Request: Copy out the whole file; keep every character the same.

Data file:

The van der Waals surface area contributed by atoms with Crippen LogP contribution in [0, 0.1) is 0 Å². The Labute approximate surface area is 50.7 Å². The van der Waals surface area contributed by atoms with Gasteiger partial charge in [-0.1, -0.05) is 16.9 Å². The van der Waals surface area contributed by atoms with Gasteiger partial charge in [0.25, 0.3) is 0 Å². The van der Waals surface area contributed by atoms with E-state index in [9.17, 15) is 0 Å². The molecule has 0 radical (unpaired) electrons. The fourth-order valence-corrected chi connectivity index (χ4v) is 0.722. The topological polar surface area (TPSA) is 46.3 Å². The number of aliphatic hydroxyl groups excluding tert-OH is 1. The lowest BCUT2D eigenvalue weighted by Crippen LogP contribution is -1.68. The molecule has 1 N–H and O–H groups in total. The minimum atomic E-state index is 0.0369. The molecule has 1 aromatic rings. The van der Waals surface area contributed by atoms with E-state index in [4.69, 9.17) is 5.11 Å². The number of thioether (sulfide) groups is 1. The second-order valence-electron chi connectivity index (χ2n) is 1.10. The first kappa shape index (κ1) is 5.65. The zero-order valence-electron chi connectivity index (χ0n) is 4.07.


The van der Waals surface area contributed by atoms with Crippen LogP contribution in [0, 0.1) is 0 Å². The Labute approximate surface area is 50.7 Å². The van der Waals surface area contributed by atoms with Gasteiger partial charge in [-0.1, -0.05) is 16.9 Å². The van der Waals surface area contributed by atoms with Gasteiger partial charge in [0.25, 0.3) is 0 Å². The van der Waals surface area contributed by atoms with E-state index in [9.17, 15) is 0 Å². The molecule has 0 radical (unpaired) electrons. The fourth-order valence-corrected chi connectivity index (χ4v) is 0.722. The topological polar surface area (TPSA) is 46.3 Å². The number of aliphatic hydroxyl groups excluding tert-OH is 1. The lowest BCUT2D eigenvalue weighted by Crippen LogP contribution is -1.68. The molecule has 1 N–H and O–H groups in total. The minimum atomic E-state index is 0.0369. The molecule has 1 aromatic rings. The van der Waals surface area contributed by atoms with E-state index in [4.69, 9.17) is 5.11 Å². The number of thioether (sulfide) groups is 1. The second-order valence-electron chi connectivity index (χ2n) is 1.10. The first kappa shape index (κ1) is 5.65. The zero-order valence-electron chi connectivity index (χ0n) is 4.07.